Samaritan's Purse volunteers sift through ashes to look for personal possessions of the Christensen family that remain after the Marshall Fire on Feb. 16, 2022, in Louisville. Samaritan's Purse, an evangelical Christian humanitarian aid organization, provides disaster relief services nationwide. (Olivia Sun, The Colorado Sun via Report for America)

LOUISVILLE — The Louisville City Council voted Tuesday night in favor of allowing residents whose homes were significantly damaged or destroyed in the Marshall fire, Colorado’s most destructive wildfire, to rebuild under less-stringent environmental standards.

The council voted 5-2 to allow affected residents to rebuild under the city’s 2018 codes instead of the 2021 codes. The new ordinance will take effect in 30 days.

The council adopted the stricter 2021 codes shortly before the Dec. 30 wildfire ripped through the area, destroying 1,084 homes, including 550 in Louisville, and causing more than half a billion dollars in damage. After the fire, some residents complained that the regulations would add tens of thousands of dollars to the cost of rebuilding.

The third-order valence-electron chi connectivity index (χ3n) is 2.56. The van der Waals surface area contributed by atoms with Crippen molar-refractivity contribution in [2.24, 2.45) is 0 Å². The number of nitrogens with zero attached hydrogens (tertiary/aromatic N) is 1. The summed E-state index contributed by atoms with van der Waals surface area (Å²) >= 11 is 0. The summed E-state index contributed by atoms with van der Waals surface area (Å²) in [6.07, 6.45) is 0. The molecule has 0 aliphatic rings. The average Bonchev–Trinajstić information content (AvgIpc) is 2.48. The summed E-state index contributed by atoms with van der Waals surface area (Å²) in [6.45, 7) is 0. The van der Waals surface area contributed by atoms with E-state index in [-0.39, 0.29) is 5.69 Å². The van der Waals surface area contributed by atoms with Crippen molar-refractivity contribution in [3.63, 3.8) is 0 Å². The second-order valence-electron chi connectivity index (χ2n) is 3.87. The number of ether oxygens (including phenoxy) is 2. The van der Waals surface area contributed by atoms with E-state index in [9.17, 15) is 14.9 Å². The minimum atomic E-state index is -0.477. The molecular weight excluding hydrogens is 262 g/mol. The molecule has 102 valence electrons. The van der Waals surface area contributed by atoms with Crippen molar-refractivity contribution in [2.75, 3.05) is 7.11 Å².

The updated rules, known as the 2021 International Energy Conservation Code, would have required all newly constructed homes to have electric vehicle charging infrastructure, to be built with better energy efficiency and with all-electric systems and appliances or to be easily upgraded from natural gas to electric systems.

Mayor Ashley Stolzmann, who spearheaded the effort to update the building codes, voted against allowing fire victims to rebuild under the 2018 standards.

“There are several people that have been against taking climate action and have been against the energy codes from the onset, and they have unfortunately used this tragic opportunity to advance their political cause,” she said.

Stolzmann, who said the cost savings of building under the 2018 codes have been exaggerated, went against several councilmembers who said they wanted to remove impediments to rebuilding.

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